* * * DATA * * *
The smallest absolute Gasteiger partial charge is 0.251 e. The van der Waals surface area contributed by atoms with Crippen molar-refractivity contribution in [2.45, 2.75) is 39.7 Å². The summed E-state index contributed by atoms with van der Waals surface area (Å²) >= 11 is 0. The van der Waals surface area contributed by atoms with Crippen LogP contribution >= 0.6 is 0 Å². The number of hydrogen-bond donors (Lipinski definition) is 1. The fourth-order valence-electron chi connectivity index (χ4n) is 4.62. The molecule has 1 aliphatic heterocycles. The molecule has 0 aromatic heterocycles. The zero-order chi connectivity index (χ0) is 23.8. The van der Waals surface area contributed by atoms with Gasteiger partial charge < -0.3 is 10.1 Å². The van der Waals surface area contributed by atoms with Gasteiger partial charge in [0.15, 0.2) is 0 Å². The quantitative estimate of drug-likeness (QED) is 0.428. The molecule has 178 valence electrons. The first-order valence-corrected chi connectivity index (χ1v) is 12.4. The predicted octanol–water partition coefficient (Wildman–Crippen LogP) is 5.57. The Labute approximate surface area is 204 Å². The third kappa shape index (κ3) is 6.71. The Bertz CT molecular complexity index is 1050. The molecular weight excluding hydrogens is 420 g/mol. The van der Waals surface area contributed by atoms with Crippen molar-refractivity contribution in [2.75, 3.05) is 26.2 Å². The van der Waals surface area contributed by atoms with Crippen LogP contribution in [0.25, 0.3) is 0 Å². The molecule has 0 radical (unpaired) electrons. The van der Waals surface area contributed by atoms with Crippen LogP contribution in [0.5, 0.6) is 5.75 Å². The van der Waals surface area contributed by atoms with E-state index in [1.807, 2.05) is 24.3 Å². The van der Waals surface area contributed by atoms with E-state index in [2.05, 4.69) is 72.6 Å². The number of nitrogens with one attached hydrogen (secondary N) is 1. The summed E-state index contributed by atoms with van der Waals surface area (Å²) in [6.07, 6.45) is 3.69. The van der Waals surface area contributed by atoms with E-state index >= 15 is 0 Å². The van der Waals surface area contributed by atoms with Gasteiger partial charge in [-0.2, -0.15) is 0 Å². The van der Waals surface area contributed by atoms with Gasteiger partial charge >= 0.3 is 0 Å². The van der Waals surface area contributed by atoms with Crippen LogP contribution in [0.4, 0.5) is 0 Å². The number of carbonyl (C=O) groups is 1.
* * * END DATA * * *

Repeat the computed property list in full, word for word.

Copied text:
The smallest absolute Gasteiger partial charge is 0.251 e. The van der Waals surface area contributed by atoms with Crippen molar-refractivity contribution in [2.45, 2.75) is 39.7 Å². The summed E-state index contributed by atoms with van der Waals surface area (Å²) >= 11 is 0. The van der Waals surface area contributed by atoms with Crippen LogP contribution >= 0.6 is 0 Å². The number of hydrogen-bond donors (Lipinski definition) is 1. The fourth-order valence-electron chi connectivity index (χ4n) is 4.62. The molecule has 1 aliphatic heterocycles. The molecule has 0 aromatic heterocycles. The zero-order chi connectivity index (χ0) is 23.8. The van der Waals surface area contributed by atoms with Gasteiger partial charge < -0.3 is 10.1 Å². The van der Waals surface area contributed by atoms with Gasteiger partial charge in [0.15, 0.2) is 0 Å². The quantitative estimate of drug-likeness (QED) is 0.428. The molecule has 178 valence electrons. The first-order valence-corrected chi connectivity index (χ1v) is 12.4. The predicted octanol–water partition coefficient (Wildman–Crippen LogP) is 5.57. The Labute approximate surface area is 204 Å². The third kappa shape index (κ3) is 6.71. The Bertz CT molecular complexity index is 1050. The molecular weight excluding hydrogens is 420 g/mol. The van der Waals surface area contributed by atoms with Crippen molar-refractivity contribution in [2.75, 3.05) is 26.2 Å². The van der Waals surface area contributed by atoms with Crippen LogP contribution in [0.25, 0.3) is 0 Å². The molecule has 0 radical (unpaired) electrons. The van der Waals surface area contributed by atoms with Crippen LogP contribution in [0.5, 0.6) is 5.75 Å². The van der Waals surface area contributed by atoms with E-state index in [1.807, 2.05) is 24.3 Å². The van der Waals surface area contributed by atoms with E-state index in [2.05, 4.69) is 72.6 Å². The number of nitrogens with one attached hydrogen (secondary N) is 1. The summed E-state index contributed by atoms with van der Waals surface area (Å²) in [6.07, 6.45) is 3.69. The van der Waals surface area contributed by atoms with E-state index >= 15 is 0 Å². The van der Waals surface area contributed by atoms with Gasteiger partial charge in [-0.2, -0.15) is 0 Å². The van der Waals surface area contributed by atoms with Gasteiger partial charge >= 0.3 is 0 Å². The van der Waals surface area contributed by atoms with Crippen LogP contribution in [0.4, 0.5) is 0 Å². The number of carbonyl (C=O) groups is 1.